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What do you say to those who support the war with Iraq on the grounds that it will bring democracy and human rights to the Iraqi people? And what's the difference between the liberal version of this justification and the neoconservative version in Washington, of spreading democracy, remaking the Middle East? Do both entail a kind of "liberal imperialism"?

 
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-  Timothy Garton Ash
A fellow of St. Antony's College, Oxford, he is the author of several books on Central and Eastern Europe in the late-20th century, including History of the Present: Essays, Sketches, and Dispatches from Europe in the 1990s (2000), The Magic Lantern: The Revolutions of '89 Witnessed in Warsaw, Budapest, Berlin and Prague (1990).

 
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If this had been an argument for humanitarian intervention following soon after the massacre at Halabja and the killing of the Kurds, or indeed, soon after the first Gulf War and the repression against the Kurds and the Shiite Arabs, I would have been absolutely for it. But it's 10 years later, and the case for war is advanced by politicians in Washington who have not been great fans of humanitarian intervention, to put it mildly. I mean, actually, Bush came into office criticizing the kind of humanitarian interventions that the Clinton administration had implemented. So there was a real problem about motives and intentions here. ...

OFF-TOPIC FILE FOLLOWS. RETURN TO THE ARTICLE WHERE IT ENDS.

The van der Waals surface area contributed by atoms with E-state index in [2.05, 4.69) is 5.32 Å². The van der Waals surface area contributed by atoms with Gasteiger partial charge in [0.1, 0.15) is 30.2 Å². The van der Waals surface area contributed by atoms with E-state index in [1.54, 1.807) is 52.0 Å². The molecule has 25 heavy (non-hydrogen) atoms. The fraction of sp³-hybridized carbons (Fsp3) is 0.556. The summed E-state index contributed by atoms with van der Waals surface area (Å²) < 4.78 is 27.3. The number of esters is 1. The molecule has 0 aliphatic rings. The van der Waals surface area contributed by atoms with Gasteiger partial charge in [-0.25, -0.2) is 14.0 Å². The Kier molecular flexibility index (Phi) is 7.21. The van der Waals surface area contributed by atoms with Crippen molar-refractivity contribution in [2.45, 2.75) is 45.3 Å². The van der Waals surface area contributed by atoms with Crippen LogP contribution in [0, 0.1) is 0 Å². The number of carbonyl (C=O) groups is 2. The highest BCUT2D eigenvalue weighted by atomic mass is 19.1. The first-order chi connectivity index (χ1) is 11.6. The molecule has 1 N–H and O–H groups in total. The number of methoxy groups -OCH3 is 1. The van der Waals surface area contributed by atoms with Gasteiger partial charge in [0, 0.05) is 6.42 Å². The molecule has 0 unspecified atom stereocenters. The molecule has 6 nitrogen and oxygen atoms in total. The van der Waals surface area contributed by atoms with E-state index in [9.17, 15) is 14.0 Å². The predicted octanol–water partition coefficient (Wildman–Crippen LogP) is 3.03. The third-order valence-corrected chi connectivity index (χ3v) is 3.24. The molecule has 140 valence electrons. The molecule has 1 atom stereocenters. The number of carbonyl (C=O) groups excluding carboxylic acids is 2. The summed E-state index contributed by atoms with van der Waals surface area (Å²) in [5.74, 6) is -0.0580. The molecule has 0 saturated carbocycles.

Now, having said that, I think there is something that liberals in Europe just don't get, and that is what I call "conservative Wilsonianism," what you get from someone like [Richard] Perle or [Paul] Wolfowitz, which is a strange combination of a very hard-nosed realpolitik of American power, plus a genuine interest in democratization and self-determination. And that's a very odd mixture which we don't often have in Europe. ...